The reason why the official queue is long enough to drive people to these desperate measures lies in Australia's stubbornly minuscule refugee quotas. Leaving aside the moral obligation that rich nations should feel to those in need of assistance, what do we really have to fear from asylum seekers? They might ruin 'Australian culture', by failing to integrate. After all, they are damaged people who have completely different values to us.

Who are we kidding? Does Australia even have a culture? What is it? We value a 'fair go'. We like a pie and beer at the footy. We enjoy a Sunday afternoon BBQ with lamb chops and lately a few 'shrimps'. Imagine what a flood of darkies would do to these venerable Australia institutions!

Even if we had a culture worth protecting, asylum seekers pose no threat to the things we've come to love. In our patent self-interest we sentence people to drown in a leaky boat or to death by stoning rather than accommodate them in Australia.

We were a country started by petty criminals. The first Australian police force was made up of the 12 most well behaved convicts. This country represented a haven for those too poor or too desperate to survive the draconian Victorian era or the 'let them eat cake' attitude. We are a country founded on the principle of providing a fresh hope to those shunned in their homeland. How can we now turn away those desperately in need of help?

If we are content to let the queue grow longer while we enjoy our pies and footy, we shouldn't be surprised when refugees turn to the only ones left that can help. Even if their motives aren't purely humanitarian, these 'vile people' have still done more to help refugees than any Australian citizen or government.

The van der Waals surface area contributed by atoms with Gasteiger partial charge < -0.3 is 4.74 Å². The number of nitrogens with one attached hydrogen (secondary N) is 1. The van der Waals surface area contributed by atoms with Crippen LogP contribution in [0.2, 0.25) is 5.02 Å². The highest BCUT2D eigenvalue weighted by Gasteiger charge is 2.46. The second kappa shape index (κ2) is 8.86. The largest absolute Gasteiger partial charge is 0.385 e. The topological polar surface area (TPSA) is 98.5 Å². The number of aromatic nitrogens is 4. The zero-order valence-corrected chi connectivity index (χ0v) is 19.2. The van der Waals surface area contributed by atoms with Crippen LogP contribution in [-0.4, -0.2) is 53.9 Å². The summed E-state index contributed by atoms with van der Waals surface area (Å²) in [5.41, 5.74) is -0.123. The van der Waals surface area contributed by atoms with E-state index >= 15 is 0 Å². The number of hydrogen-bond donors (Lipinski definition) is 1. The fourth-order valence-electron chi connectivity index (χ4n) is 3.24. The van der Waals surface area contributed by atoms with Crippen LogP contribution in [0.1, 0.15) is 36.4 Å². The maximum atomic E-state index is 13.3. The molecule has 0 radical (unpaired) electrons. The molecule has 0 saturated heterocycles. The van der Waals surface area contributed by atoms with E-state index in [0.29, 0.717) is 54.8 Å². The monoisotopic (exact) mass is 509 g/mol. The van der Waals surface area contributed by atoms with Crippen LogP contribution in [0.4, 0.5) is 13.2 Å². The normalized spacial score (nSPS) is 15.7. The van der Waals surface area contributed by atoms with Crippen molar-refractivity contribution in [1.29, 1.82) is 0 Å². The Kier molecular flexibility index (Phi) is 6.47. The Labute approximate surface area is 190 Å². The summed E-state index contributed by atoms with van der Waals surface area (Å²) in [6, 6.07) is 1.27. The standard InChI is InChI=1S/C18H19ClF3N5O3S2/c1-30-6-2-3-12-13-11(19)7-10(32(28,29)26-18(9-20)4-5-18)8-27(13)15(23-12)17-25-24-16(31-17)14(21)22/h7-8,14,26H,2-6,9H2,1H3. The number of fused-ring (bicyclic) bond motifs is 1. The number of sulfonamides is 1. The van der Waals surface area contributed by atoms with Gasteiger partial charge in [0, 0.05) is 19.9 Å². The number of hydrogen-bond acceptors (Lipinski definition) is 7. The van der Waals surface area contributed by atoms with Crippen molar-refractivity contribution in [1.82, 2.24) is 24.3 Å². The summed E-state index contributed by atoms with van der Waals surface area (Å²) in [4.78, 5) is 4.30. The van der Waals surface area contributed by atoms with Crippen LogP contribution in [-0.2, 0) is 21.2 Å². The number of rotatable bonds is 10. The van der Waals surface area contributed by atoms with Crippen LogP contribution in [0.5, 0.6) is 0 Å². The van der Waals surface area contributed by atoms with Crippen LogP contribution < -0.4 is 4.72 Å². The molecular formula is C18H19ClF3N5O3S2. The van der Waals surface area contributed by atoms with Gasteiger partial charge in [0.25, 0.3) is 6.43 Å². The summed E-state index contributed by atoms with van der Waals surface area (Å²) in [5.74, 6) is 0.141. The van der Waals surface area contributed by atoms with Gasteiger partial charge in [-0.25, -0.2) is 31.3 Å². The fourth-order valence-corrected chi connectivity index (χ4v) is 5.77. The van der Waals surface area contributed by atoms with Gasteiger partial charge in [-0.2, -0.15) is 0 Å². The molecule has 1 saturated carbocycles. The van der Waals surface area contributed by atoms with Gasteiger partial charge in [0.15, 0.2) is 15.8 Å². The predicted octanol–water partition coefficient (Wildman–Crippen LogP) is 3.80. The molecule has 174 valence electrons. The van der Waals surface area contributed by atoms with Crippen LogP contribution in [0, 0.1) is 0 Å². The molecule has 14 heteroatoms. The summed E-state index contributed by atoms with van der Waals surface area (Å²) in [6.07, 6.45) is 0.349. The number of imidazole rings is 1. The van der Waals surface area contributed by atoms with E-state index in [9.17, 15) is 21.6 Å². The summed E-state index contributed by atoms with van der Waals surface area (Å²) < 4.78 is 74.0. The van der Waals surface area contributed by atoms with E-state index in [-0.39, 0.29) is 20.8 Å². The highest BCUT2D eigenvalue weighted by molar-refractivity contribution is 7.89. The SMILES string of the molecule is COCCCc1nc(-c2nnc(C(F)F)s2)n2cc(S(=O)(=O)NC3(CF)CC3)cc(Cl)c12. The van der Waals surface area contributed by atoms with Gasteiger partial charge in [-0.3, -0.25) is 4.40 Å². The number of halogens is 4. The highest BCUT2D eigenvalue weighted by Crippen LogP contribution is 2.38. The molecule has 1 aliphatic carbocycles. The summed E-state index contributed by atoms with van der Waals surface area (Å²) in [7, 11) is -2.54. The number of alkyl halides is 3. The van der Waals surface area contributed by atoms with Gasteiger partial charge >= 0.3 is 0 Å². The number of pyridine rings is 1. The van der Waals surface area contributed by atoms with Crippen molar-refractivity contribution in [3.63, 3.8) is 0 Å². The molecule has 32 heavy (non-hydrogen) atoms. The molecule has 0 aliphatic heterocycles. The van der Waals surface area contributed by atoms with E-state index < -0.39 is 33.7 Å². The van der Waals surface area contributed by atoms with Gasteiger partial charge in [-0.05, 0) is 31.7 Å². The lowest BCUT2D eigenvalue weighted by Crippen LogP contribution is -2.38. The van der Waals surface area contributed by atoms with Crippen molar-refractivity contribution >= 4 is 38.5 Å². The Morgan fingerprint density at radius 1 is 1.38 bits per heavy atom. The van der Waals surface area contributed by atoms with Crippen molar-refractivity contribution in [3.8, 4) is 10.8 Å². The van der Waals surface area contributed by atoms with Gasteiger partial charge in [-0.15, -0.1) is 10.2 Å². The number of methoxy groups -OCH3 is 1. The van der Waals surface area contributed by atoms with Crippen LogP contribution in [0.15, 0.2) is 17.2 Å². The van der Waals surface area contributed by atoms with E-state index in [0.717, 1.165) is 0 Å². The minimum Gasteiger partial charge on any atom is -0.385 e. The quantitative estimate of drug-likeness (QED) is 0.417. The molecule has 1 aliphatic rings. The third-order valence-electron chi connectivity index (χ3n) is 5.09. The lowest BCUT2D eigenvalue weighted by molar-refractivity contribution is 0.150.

But still, how dare these impoverished, yet slightly entrepreneurial fishermen let their social consciousness blind them from considering the interests of white Australians first and foremost?

Refugee hysteria breeding Pacific Solution 2.0

Chris Bisset is a student in biomedicine at the University of Melbourne. 

Topic tags: chris bisset, people smugglers, vile, kevin rudd, christmas island, tpvs, sharmon stone, detention debt



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Existing comments

Bloody well said! Love thy neighbour, Kevvy, love thy neighbour. Whatsoever you shall do etc.

Jeremy Wilson | 16 October 2009  

Thank you for your article, Chris. It is in this time of great need that we must do all in our power to let Kevin Rudd know that many Australians (dare I say, the majority of Australians) are more than willing to share their ‘lucky’ country. When Mr Rudd was first elected he was full of promise regarding social reforms. Now, it seems, he is allowing politics and the views of influential business people to lead him astray from the moral and just path he planned on walking.